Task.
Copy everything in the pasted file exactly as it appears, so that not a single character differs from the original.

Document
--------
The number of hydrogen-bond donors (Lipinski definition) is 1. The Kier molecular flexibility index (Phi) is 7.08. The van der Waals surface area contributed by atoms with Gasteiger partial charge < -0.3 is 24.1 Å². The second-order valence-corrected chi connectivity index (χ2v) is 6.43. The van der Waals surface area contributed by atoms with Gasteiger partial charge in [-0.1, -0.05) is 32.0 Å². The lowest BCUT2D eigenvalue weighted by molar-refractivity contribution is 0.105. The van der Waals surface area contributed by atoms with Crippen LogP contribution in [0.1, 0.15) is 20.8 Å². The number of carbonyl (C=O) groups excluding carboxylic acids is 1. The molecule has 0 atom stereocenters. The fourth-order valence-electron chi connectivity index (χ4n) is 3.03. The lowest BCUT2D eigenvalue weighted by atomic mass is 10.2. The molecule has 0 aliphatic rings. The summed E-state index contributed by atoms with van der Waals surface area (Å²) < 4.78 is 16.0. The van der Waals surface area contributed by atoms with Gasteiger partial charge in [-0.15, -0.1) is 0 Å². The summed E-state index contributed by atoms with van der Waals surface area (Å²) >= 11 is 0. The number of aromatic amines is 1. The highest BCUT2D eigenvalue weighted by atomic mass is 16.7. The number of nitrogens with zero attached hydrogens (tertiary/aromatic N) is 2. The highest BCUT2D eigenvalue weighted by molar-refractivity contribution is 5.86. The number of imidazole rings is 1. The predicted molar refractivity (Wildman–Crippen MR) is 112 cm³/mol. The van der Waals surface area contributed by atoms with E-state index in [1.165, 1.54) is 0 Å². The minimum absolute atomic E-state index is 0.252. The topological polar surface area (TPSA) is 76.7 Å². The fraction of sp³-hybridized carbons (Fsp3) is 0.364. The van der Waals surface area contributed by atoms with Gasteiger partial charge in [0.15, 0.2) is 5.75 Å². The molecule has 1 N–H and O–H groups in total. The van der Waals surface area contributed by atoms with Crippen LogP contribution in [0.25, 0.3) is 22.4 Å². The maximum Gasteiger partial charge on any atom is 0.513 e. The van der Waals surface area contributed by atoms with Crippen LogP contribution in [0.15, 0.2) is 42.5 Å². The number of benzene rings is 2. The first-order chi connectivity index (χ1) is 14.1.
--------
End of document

The number of hydrogen-bond donors (Lipinski definition) is 1. The Kier molecular flexibility index (Phi) is 7.08. The van der Waals surface area contributed by atoms with Gasteiger partial charge < -0.3 is 24.1 Å². The second-order valence-corrected chi connectivity index (χ2v) is 6.43. The van der Waals surface area contributed by atoms with Gasteiger partial charge in [-0.1, -0.05) is 32.0 Å². The lowest BCUT2D eigenvalue weighted by molar-refractivity contribution is 0.105. The van der Waals surface area contributed by atoms with Crippen LogP contribution in [0.1, 0.15) is 20.8 Å². The number of carbonyl (C=O) groups excluding carboxylic acids is 1. The molecule has 0 atom stereocenters. The fourth-order valence-electron chi connectivity index (χ4n) is 3.03. The lowest BCUT2D eigenvalue weighted by atomic mass is 10.2. The molecule has 0 aliphatic rings. The summed E-state index contributed by atoms with van der Waals surface area (Å²) < 4.78 is 16.0. The van der Waals surface area contributed by atoms with Gasteiger partial charge in [-0.15, -0.1) is 0 Å². The summed E-state index contributed by atoms with van der Waals surface area (Å²) >= 11 is 0. The number of aromatic amines is 1. The highest BCUT2D eigenvalue weighted by atomic mass is 16.7. The number of nitrogens with zero attached hydrogens (tertiary/aromatic N) is 2. The highest BCUT2D eigenvalue weighted by molar-refractivity contribution is 5.86. The number of imidazole rings is 1. The predicted molar refractivity (Wildman–Crippen MR) is 112 cm³/mol. The van der Waals surface area contributed by atoms with E-state index in [1.165, 1.54) is 0 Å². The minimum absolute atomic E-state index is 0.252. The topological polar surface area (TPSA) is 76.7 Å². The fraction of sp³-hybridized carbons (Fsp3) is 0.364. The van der Waals surface area contributed by atoms with Gasteiger partial charge in [0.15, 0.2) is 5.75 Å². The molecule has 1 N–H and O–H groups in total. The van der Waals surface area contributed by atoms with Crippen LogP contribution in [0.25, 0.3) is 22.4 Å². The maximum Gasteiger partial charge on any atom is 0.513 e. The van der Waals surface area contributed by atoms with Crippen LogP contribution in [0.15, 0.2) is 42.5 Å². The number of benzene rings is 2. The first-order chi connectivity index (χ1) is 14.1.